Search for “Cell Phone Snatching” in google and many of the results will be about mobile phone snatching in Pakistan. It is a problem all over the world – but with the explosive growth of mobile phone subscribers in Pakistan this menace has also risen to an alarming proportion. As the media and bloggers have been pointing out, the IMEI blocking system put in place a few months ago by the government has many limitations and therefore its effectiveness is very limited. In addition to the technical aspect, this problem requires a combination of social, administrative and legislative solution.

The cell phone industry is working on improvements to the hardware and chips to make the phones and the data on it more secure. However the set of standards and changes will take a while to reach us. What can we do now? A recent article in WIRED magazine has some interesting tips about fighting phone snatching. Of course none of these tips and techniques by themselves can effectively foil cell phone thieves and snatchers. The article suggests these:

4 Antitheft Technologies (Source: WIRED magazine)

ScreamerThe Remote XT harasses UK cell-swipers with a loud, high-pitched human scream (the service puts a recording of a woman shrieking on your phone). The system activates when the owner calls a hotline. The nerve-jarring wails accompany a complete data wipe and button lockdown, creating one useless piece of plastic.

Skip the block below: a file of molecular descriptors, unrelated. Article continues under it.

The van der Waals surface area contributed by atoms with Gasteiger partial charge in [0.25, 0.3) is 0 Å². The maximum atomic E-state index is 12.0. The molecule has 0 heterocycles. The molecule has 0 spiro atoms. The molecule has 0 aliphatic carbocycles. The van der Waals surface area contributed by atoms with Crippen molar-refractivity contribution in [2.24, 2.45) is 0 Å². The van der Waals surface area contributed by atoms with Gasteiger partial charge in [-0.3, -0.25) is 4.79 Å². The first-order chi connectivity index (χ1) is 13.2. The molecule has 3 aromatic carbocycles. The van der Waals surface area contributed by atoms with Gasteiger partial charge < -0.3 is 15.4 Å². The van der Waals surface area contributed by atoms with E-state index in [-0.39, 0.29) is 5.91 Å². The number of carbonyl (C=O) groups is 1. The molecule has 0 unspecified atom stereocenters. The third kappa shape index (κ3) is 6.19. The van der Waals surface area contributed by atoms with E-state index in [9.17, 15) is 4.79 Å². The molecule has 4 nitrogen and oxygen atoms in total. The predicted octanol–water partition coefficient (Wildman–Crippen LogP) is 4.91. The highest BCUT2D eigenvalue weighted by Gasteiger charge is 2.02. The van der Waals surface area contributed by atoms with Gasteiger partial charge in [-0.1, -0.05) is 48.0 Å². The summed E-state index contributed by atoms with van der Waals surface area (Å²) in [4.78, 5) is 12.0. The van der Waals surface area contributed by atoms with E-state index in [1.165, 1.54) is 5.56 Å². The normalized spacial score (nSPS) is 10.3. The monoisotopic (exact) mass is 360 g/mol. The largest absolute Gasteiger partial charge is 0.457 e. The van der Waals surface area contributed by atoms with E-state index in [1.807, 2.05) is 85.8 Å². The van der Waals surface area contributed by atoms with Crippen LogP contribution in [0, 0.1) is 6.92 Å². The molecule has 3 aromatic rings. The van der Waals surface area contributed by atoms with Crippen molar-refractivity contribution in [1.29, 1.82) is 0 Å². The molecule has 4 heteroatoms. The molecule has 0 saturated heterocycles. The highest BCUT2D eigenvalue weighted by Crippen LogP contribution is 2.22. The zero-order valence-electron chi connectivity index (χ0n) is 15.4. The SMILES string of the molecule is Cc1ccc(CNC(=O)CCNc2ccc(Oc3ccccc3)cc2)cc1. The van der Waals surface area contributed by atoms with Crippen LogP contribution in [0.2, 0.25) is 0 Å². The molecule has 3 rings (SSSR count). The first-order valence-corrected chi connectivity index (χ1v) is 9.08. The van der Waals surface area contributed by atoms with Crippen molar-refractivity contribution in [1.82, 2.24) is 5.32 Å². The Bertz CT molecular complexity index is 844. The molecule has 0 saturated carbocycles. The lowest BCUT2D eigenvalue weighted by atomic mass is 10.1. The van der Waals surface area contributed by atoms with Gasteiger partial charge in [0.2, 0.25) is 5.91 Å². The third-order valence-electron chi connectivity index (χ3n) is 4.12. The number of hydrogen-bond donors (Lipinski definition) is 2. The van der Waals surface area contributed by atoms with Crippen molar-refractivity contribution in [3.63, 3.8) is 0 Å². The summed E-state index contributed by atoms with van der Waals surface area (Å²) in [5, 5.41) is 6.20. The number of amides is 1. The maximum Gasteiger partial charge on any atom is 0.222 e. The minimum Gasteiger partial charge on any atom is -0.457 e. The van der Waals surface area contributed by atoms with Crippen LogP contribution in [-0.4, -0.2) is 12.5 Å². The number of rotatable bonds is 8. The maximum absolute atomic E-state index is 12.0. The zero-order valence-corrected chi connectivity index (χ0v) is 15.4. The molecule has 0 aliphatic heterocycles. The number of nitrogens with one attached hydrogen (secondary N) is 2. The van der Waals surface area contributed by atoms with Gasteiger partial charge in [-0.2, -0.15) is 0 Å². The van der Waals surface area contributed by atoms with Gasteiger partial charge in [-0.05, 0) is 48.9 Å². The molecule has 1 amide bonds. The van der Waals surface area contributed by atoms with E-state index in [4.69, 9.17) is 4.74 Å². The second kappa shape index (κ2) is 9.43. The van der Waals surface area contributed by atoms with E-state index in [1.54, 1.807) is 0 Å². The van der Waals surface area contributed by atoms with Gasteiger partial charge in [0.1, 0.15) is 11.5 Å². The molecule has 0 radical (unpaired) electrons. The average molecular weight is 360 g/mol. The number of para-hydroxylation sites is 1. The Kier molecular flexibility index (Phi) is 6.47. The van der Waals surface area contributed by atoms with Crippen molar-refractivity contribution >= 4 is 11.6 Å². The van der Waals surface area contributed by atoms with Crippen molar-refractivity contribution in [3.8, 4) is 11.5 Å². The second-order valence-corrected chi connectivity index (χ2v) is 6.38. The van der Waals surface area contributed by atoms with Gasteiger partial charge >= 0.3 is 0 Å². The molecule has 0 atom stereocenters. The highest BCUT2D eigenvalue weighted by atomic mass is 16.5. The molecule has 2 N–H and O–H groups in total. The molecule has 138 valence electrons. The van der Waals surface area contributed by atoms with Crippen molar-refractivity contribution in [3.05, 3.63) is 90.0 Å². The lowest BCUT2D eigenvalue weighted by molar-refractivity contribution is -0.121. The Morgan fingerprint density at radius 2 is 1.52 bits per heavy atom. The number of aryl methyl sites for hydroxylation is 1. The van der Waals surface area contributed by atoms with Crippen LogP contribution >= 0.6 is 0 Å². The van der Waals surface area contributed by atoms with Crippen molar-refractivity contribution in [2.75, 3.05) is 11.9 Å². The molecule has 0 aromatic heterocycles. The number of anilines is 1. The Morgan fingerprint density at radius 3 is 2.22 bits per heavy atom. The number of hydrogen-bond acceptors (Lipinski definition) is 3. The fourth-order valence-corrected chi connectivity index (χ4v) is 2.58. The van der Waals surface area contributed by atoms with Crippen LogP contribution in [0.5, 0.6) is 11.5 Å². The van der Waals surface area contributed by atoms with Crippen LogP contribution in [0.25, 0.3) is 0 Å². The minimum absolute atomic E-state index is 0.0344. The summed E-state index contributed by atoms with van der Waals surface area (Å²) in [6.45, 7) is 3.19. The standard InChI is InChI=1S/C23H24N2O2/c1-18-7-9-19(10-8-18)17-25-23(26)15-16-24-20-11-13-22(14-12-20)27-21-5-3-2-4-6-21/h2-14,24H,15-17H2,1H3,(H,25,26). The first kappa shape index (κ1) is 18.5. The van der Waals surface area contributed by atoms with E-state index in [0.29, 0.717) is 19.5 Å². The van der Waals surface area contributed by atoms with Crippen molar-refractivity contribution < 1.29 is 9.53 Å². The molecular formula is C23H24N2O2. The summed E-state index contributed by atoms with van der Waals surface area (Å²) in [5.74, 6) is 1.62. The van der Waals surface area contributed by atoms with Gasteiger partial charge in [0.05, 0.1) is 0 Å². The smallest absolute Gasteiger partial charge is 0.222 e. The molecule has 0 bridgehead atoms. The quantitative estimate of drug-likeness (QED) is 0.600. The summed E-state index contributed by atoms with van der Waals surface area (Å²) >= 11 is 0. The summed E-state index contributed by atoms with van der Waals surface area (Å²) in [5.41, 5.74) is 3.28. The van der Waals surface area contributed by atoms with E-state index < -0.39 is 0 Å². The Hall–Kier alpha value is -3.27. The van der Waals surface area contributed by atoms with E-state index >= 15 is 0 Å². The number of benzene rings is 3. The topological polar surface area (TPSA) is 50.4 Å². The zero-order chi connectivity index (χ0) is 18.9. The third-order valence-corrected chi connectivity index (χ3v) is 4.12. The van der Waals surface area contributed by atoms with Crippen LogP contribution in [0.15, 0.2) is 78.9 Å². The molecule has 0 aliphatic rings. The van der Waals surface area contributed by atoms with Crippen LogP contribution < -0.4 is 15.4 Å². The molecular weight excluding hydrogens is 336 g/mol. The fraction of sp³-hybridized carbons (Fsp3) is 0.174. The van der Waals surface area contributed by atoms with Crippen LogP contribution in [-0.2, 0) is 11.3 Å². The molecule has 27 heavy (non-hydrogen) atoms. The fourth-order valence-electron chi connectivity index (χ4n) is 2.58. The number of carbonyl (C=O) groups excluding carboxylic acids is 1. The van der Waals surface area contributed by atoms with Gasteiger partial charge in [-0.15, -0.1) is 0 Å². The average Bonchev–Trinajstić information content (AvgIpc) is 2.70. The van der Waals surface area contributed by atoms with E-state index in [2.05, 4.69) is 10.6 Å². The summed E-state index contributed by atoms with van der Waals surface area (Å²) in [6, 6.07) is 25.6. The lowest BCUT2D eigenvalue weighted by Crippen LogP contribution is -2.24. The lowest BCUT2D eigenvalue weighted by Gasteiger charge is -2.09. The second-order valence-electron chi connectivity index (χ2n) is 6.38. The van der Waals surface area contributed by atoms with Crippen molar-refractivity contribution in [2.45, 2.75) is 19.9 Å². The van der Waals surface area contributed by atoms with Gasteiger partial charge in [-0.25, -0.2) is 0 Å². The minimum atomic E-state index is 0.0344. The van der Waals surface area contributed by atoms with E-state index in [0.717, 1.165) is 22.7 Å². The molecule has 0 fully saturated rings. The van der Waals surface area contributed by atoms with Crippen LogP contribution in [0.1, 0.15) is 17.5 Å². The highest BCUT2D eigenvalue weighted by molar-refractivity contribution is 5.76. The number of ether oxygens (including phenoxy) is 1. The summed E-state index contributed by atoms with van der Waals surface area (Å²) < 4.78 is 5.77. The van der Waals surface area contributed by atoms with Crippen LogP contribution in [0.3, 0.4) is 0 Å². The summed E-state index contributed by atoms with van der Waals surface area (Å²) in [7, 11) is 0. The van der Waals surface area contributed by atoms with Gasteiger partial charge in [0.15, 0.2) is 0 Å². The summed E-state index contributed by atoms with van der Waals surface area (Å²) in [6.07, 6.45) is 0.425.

Gait and Voice RecognitionResearchers at Finland’s VTT Technical Research Centre are developing a sensor system that enables a phone to recognize its owner’s unique style of walking. The plan is to combine this gait monitor with voice recognition software, so if your gadget senses a different stride or vocal pitch, it locks up and requests a password.

Holster SensorCanada’s Research in Motion (of BlackBerry fame) is working on a phone that pairs wirelessly with its holster. If the two get separated, the phone locks up and asks for a password, and an alert goes off on the holster, notifying the owner immediately – provided, of course, the thief didn’t steal the holster, too.

GPS TrackerJapanese mega telecom NTT DoCoMo introduced six handsets equipped with a GPS tracking service in October. If one of these phones goes missing, you can just log onto a Web site and locate it on a map. Then all you have to do is confront the pickpocket or get the police to give a damn about a stolen phone.

I’ll leave you with an advertisement clip from Sprint, a US company about using its phone as a crime deterrent. Some of you will find it hilarious.

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